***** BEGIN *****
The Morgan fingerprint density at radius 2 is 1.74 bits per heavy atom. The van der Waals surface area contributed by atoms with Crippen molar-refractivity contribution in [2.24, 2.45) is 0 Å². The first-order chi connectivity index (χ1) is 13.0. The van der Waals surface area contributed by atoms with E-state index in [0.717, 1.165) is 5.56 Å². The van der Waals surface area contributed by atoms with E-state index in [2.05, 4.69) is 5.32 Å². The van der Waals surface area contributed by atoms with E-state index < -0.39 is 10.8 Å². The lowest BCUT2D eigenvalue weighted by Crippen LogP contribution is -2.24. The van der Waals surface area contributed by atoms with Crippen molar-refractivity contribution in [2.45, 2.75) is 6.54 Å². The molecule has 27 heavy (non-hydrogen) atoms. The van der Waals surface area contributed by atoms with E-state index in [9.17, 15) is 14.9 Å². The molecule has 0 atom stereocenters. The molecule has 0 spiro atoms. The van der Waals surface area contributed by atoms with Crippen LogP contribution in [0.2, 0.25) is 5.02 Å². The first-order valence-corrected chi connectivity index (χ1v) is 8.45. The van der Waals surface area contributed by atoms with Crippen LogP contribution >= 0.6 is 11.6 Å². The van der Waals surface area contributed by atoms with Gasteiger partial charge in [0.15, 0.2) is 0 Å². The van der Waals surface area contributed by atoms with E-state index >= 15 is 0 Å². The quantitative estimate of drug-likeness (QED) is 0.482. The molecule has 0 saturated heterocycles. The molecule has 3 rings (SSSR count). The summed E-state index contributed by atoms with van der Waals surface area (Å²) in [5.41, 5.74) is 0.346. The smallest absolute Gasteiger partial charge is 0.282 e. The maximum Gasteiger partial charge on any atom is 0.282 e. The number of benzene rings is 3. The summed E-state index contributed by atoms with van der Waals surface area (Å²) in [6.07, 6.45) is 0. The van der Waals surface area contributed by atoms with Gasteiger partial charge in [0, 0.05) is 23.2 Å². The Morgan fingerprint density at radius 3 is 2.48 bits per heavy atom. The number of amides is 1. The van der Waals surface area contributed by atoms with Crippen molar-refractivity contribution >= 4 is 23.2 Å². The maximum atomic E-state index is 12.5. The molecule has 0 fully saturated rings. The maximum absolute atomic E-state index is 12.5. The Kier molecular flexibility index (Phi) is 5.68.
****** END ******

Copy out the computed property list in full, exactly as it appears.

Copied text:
The Morgan fingerprint density at radius 2 is 1.74 bits per heavy atom. The van der Waals surface area contributed by atoms with Crippen molar-refractivity contribution in [2.24, 2.45) is 0 Å². The first-order chi connectivity index (χ1) is 13.0. The van der Waals surface area contributed by atoms with E-state index in [0.717, 1.165) is 5.56 Å². The van der Waals surface area contributed by atoms with E-state index in [2.05, 4.69) is 5.32 Å². The van der Waals surface area contributed by atoms with E-state index < -0.39 is 10.8 Å². The lowest BCUT2D eigenvalue weighted by Crippen LogP contribution is -2.24. The van der Waals surface area contributed by atoms with Crippen molar-refractivity contribution in [2.45, 2.75) is 6.54 Å². The molecule has 27 heavy (non-hydrogen) atoms. The van der Waals surface area contributed by atoms with E-state index in [9.17, 15) is 14.9 Å². The molecule has 0 atom stereocenters. The molecule has 0 spiro atoms. The van der Waals surface area contributed by atoms with Crippen LogP contribution in [0.2, 0.25) is 5.02 Å². The first-order valence-corrected chi connectivity index (χ1v) is 8.45. The van der Waals surface area contributed by atoms with Crippen LogP contribution >= 0.6 is 11.6 Å². The van der Waals surface area contributed by atoms with Gasteiger partial charge in [0.15, 0.2) is 0 Å². The van der Waals surface area contributed by atoms with E-state index >= 15 is 0 Å². The quantitative estimate of drug-likeness (QED) is 0.482. The molecule has 0 saturated heterocycles. The molecule has 3 rings (SSSR count). The summed E-state index contributed by atoms with van der Waals surface area (Å²) in [5.41, 5.74) is 0.346. The smallest absolute Gasteiger partial charge is 0.282 e. The maximum Gasteiger partial charge on any atom is 0.282 e. The number of benzene rings is 3. The summed E-state index contributed by atoms with van der Waals surface area (Å²) in [6.07, 6.45) is 0. The van der Waals surface area contributed by atoms with Gasteiger partial charge in [0, 0.05) is 23.2 Å². The Morgan fingerprint density at radius 3 is 2.48 bits per heavy atom. The number of amides is 1. The van der Waals surface area contributed by atoms with Crippen molar-refractivity contribution >= 4 is 23.2 Å². The maximum atomic E-state index is 12.5. The molecule has 0 fully saturated rings. The maximum absolute atomic E-state index is 12.5. The Kier molecular flexibility index (Phi) is 5.68.